A fun piece for me. I had made a piece titled the quilt maker (for my solo show in 2012) and had this piece of stone left over which was the cut-out from underneath the outstretched arm of the quilt-maker. It was a nice piece of stone and large enough to get another piece out of… and I could already see something in it… but it was by sheer accident that it came to be like this. Originally I was going to have the owl stand upright and be attached to a piece of bone. As I was working, I needed to get a marker to mark out the position of the stone to the bone that was to be the base, so I set the piece on the table with the flat end (the head) down. As I turned to go back to the marking, I noticed that I could see the Owl standing on his head… and he looked great. So this is the direction I decided to go.
As for the story on the title: These two owls were trying to decided who was to do what task — and they both wanted the easier of the two jobs. Unable to decide without getting into an argument, they decided to flip a coin. And with that, the Owl who won the toss flipped on his head and shouted, “heads, I win!”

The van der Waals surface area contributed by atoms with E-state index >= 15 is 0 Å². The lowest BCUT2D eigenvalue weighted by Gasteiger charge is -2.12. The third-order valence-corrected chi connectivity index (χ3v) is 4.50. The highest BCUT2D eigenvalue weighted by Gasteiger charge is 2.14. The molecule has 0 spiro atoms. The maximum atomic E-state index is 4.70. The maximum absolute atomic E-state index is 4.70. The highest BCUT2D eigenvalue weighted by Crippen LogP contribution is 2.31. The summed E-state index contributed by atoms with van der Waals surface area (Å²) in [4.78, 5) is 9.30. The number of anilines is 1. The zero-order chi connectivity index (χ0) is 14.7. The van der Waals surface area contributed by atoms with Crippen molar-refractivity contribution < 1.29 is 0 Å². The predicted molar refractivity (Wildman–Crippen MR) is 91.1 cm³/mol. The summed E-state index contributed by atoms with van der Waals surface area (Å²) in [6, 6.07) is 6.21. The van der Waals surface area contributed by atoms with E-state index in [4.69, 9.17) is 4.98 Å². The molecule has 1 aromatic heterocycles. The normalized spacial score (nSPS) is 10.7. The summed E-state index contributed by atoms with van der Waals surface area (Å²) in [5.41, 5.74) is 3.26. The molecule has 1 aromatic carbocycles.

Massie’s work is a reflection of his mixed Inuit, Métis and Scottish heritage. In it, he investigates both traditional and contemporary themes. He has achieved renown for his innovative teapots that combine themes and symbols from his native Inuit culture with European traditions. Massie has been twice short-listed for the coveted Prix Saidye Bronfman and has an extensive international reputation. His work has been shown in North America and Europe, including the National Gallery of Canada. He was elected a member of Royal Canadian Academy of Arts in 2011.
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